The other reason for the increased use of radial access is the technological advances in the sheath and catheter design, and improved physician experience with this approach. With improvement in the physician's experience, radial artery access is now being used with equal efficacy to treat almost every complex coronary artery disease, including acute myocardial infarction, chronic total occlusion, bifurcation coronary artery disease and rotablation. Radial access has also been used successfully to treat peripheral artery disease including bilateral iliac artery stenosis, renal artery stenosis and for carotid interventions.[8][9]

Due to rapid ambulation post procedure the radial interventions became particularly attractive for patients with back pain, chronic obstructive lung disease, prostatic hypertrophy and elderly patients.[10] As after catheterization through femoral approach patient is generally required to lay flat with immobilization of the leg for 4– 6 hours. Early ambulation and early discharge after transradial catheterization improves quality of life and reduces morbidity. Both patients and hospital staff typically strongly prefer the transradial approach as opposed to femoral access.[11][12]

In era of cost control, the savings in closure devices (which are used to allow earlier ambulation after transfemoral catheterization), and early discharge had made this a cost-saving approach.[11] Some of these savings are outweighed by a relatively long learning curve for physicians, which has likely slowed the adoption of the procedure in the U.S.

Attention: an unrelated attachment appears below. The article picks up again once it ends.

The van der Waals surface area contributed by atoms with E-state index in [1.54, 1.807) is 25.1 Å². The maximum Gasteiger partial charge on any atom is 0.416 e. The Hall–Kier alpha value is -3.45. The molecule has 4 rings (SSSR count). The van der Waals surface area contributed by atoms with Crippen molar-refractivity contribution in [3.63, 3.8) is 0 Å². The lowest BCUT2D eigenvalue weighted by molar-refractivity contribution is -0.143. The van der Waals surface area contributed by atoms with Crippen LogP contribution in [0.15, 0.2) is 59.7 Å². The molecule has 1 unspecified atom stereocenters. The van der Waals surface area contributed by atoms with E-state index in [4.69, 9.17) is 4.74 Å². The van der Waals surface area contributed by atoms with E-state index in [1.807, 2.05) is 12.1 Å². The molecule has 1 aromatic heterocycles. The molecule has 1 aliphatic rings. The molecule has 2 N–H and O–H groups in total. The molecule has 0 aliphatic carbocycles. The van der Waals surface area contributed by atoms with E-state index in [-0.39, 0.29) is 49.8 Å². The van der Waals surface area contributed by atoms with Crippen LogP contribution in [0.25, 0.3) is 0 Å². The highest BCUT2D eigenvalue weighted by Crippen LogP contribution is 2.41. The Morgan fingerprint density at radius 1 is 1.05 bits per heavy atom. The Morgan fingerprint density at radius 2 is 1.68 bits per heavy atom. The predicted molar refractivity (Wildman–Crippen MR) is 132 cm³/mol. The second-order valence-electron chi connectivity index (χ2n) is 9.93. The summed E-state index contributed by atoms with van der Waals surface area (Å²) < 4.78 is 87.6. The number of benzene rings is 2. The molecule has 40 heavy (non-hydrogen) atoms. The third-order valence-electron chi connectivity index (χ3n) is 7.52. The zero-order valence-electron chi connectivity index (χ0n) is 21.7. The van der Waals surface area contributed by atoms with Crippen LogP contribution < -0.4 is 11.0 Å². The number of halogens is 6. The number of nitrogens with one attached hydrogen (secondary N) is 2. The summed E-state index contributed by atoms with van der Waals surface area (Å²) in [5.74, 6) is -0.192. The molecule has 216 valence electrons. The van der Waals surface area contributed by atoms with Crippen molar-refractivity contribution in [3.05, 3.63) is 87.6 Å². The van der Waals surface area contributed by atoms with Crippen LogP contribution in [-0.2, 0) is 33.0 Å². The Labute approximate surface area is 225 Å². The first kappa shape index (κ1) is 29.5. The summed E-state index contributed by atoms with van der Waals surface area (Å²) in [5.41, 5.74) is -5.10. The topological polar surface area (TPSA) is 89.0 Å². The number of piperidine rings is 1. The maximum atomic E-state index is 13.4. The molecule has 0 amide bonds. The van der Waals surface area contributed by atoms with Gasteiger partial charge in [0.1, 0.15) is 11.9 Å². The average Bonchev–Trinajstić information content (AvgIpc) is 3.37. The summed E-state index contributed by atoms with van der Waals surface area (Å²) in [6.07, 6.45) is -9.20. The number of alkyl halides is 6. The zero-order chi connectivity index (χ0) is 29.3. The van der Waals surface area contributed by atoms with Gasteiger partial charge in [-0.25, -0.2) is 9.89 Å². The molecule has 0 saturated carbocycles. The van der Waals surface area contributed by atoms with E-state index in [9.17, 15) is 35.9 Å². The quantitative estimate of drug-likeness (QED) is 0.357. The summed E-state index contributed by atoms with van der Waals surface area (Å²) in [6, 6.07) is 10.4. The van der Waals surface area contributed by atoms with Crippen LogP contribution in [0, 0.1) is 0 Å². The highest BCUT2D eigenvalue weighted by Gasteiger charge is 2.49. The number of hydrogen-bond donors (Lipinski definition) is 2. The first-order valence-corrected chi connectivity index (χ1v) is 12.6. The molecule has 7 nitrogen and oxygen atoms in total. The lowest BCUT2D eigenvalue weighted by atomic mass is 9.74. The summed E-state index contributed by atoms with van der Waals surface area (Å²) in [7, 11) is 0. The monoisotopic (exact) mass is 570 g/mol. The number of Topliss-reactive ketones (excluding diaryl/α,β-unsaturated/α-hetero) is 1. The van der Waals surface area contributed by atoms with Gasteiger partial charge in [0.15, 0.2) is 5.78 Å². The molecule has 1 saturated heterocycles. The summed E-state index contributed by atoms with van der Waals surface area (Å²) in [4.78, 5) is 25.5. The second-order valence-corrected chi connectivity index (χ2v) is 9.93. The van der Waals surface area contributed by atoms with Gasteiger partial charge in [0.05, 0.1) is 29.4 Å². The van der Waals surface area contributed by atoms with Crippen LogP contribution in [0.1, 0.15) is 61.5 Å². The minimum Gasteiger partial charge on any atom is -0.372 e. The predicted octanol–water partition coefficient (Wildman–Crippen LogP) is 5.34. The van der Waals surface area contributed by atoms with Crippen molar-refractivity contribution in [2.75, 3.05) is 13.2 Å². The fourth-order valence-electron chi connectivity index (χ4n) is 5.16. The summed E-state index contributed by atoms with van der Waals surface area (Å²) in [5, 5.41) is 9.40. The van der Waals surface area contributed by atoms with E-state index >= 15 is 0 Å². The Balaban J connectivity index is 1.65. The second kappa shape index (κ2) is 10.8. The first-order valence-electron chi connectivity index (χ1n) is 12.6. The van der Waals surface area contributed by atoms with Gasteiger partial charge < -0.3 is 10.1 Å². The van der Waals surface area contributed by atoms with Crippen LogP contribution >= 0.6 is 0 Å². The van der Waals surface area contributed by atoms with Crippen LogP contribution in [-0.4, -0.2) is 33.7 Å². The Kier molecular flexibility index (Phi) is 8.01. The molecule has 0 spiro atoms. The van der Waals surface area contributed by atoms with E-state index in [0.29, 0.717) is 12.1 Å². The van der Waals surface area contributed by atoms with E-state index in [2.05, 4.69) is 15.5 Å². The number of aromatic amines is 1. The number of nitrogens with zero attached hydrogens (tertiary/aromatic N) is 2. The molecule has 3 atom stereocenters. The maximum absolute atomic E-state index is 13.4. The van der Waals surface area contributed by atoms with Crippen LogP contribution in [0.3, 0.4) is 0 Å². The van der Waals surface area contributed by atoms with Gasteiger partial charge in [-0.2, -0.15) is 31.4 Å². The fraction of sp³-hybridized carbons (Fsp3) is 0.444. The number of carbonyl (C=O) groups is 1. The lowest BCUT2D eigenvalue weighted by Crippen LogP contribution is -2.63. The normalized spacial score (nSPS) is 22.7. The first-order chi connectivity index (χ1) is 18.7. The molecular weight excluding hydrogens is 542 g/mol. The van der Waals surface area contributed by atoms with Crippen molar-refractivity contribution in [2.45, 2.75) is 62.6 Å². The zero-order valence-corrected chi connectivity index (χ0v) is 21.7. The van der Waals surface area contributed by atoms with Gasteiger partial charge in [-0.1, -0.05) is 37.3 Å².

Although transradial procedures often have less complications than femoral procedures, they have some shortcomings. The procedure is technically more difficult and has a relatively long learning curve, which includes the potential for unsuccessful completion of procedure during said learning curve. In clinical trials before crossing the learning curve there is up to 5% failure in completing the catheterization successfully from radial approach.[4][6] Technical difficulties are because of loops and tortuosity of the radial and the subclavian artery, anatomical variations in radial artery, and radial spasm.